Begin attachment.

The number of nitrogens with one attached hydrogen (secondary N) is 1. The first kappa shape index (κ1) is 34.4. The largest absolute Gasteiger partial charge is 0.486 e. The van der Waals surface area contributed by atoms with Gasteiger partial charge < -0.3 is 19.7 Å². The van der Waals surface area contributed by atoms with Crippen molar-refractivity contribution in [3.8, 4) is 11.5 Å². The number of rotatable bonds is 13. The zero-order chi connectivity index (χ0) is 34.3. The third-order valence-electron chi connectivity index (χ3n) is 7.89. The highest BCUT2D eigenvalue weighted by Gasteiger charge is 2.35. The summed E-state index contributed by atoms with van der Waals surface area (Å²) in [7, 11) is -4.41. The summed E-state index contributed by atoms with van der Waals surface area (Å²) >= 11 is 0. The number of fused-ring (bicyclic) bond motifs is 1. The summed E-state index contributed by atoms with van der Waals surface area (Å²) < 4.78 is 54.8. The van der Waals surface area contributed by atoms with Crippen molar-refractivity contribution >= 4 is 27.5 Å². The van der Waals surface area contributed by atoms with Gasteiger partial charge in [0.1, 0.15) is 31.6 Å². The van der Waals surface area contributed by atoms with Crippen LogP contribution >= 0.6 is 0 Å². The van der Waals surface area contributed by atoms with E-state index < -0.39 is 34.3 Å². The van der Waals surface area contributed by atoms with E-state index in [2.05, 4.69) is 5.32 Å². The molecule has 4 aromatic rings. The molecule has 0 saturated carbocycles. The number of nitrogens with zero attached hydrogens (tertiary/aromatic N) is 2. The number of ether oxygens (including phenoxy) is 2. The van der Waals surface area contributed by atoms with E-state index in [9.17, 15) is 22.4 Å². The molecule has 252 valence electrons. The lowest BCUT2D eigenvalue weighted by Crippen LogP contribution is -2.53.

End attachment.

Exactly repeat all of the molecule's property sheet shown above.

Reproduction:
The number of nitrogens with one attached hydrogen (secondary N) is 1. The first kappa shape index (κ1) is 34.4. The largest absolute Gasteiger partial charge is 0.486 e. The van der Waals surface area contributed by atoms with Gasteiger partial charge < -0.3 is 19.7 Å². The van der Waals surface area contributed by atoms with Crippen molar-refractivity contribution in [3.8, 4) is 11.5 Å². The number of rotatable bonds is 13. The zero-order chi connectivity index (χ0) is 34.3. The third-order valence-electron chi connectivity index (χ3n) is 7.89. The highest BCUT2D eigenvalue weighted by Gasteiger charge is 2.35. The summed E-state index contributed by atoms with van der Waals surface area (Å²) in [7, 11) is -4.41. The summed E-state index contributed by atoms with van der Waals surface area (Å²) >= 11 is 0. The number of fused-ring (bicyclic) bond motifs is 1. The summed E-state index contributed by atoms with van der Waals surface area (Å²) < 4.78 is 54.8. The van der Waals surface area contributed by atoms with Crippen molar-refractivity contribution >= 4 is 27.5 Å². The van der Waals surface area contributed by atoms with Gasteiger partial charge in [0.1, 0.15) is 31.6 Å². The van der Waals surface area contributed by atoms with Crippen LogP contribution >= 0.6 is 0 Å². The van der Waals surface area contributed by atoms with E-state index < -0.39 is 34.3 Å². The van der Waals surface area contributed by atoms with E-state index in [2.05, 4.69) is 5.32 Å². The molecule has 4 aromatic rings. The molecule has 0 saturated carbocycles. The number of nitrogens with zero attached hydrogens (tertiary/aromatic N) is 2. The number of ether oxygens (including phenoxy) is 2. The van der Waals surface area contributed by atoms with E-state index in [9.17, 15) is 22.4 Å². The molecule has 252 valence electrons. The lowest BCUT2D eigenvalue weighted by Crippen LogP contribution is -2.53.